Three months into the new Biden administration, predictions about shifts in federal positions on healthcare and benefits policy are starting to materialize, although employers are certainly still awaiting federal movement on a number of hot-button issues that could affect their benefits strategies. Jim Klein, president of the American Benefits Council, advises employers to craft benefits policies, not in anticipation of possible federal changes, but rather that are tailored to the needs of their particular employee base.
He will delve more into the pressing questions facing benefits and HR leaders during his keynote at the upcoming Health & Benefits Leadership Conference, a free, virtual event May 11-13. Register here.
Before the conference, Klein spoke with HRE about how HR and benefits leaders can keep up with shifting federal positions, all while working to engender trust from their workforce.
HRE: How do you think the COVID-19 pandemic will impact the healthcare priorities of the new Biden administration, particularly on issues like paid leave?
Klein: The pandemic has certainly put the issue of paid leave high on the agenda for Congress and the Biden administration. There will be at least [one]—most likely two—more major legislative efforts to respond to the pandemic and paid leave is sure to be part of this effort. The Biden administration’s infrastructure initiative is not just about roads and bridges. They are focusing on “family infrastructure,” and issues related to health coverage and paid leave are important components of this effort.
The leading Democratic proposal for the past few years would establish a new payroll tax-based entitlement program. It seems unlikely there would be enough support in Congress to do that. But a mandate on employers is certainly within the realm of possibility. Critically important for national employers is the need for any federal legislation to pre-empt the myriad state and local leave laws that are not only administratively burdensome but also preclude employers from providing a consistent paid leave program to all employees, regardless of where they live or work.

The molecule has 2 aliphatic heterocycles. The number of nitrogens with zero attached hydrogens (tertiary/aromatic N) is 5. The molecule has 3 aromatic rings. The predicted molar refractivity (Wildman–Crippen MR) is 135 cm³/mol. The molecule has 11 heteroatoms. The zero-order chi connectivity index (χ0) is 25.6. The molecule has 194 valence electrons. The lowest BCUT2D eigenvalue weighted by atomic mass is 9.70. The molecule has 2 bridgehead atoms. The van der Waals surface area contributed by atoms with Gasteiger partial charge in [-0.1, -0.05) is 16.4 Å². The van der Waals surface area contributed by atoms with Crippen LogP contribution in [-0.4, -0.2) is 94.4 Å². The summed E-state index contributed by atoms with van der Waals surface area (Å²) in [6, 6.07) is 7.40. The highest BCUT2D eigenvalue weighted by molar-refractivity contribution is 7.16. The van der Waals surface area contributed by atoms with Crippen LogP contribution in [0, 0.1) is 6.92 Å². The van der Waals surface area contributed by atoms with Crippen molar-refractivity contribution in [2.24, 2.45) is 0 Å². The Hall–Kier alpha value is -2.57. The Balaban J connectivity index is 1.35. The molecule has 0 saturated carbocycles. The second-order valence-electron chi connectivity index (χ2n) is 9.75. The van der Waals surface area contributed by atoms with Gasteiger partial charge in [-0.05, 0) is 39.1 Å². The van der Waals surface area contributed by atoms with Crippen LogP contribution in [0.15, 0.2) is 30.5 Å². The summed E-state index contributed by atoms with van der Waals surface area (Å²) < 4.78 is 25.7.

HRE: What are the retirement policy issues that you think are primed to gain the most federal action in the coming months?
Klein: There is bipartisan support in Congress for proposals to do several things, including:
- increasing to age 75 the requirement to begin retirement plan distributions
- strategies to help make payments to missing participants,
- increasing “catch-up” contributions for older workers, and
- promoting “matching” contributions into 401(k) plans for individuals making student loan payments.
Additionally, there are proposals just being advanced by Democrats to do a number of things, including ensuring that employees who work at least 500 hours per year in two consecutive years (rather than the current three) must have access to participate in a plan and requiring that employers either sponsor a retirement plan or provide for payroll deduction into an Individual Retirement Account. These proposals do not require employer contributions to the plans. Depending on whether legislation proceeds on a bipartisan basis or as part of a Democratic-only budget measure will determine which of these proposals has the opportunity to move forward.
HRE: The American Benefits Council’s recent research in The Journal of Total Rewards found that the number of voters who most trust employers is more than double the number that most trust the federal government—how can employers leverage this in terms of their own benefits strategies?
Klein: Communications is the name of the game. Employers add so much value to employee benefit programs beyond the substantial financial investment in providing the benefits. Employers lead the way in directing workers and their families to the highest-quality health providers. Employers don’t just contribute to 401(k) plans, but [they] also provide financial education to help workers make informed investment decisions. Employers are innovators in terms of programs to help workers manage student loan debt and—as the pandemic has highlighted—provide savings for emergencies. The high marks for trust in employers suggest that most employees are aware of all of this. But creative and continued communication to plan participants is critical to ensure they understand all that their employers are doing on their behalf.
HRE: What can HR leaders and benefits professionals be doing now to prepare for potential changes to federal healthcare and benefits policy?
Klein: In terms of plan design and operations, don’t wait to see what Congress may do. Make the decisions you feel are in the best interest of your employees and your organization. In terms of compliance, expect to see a lot of activity from the executive branch agencies: Department of Labor, Treasury, IRS and others. The administration can act unilaterally, even if there is gridlock in Congress. And from the standpoint of public policy, make your voice heard! No one knows better than HR and benefits professionals how proposed legislation and regulations will affect the plans you sponsor. Make sure your elected officials understand the implications—positive or negative.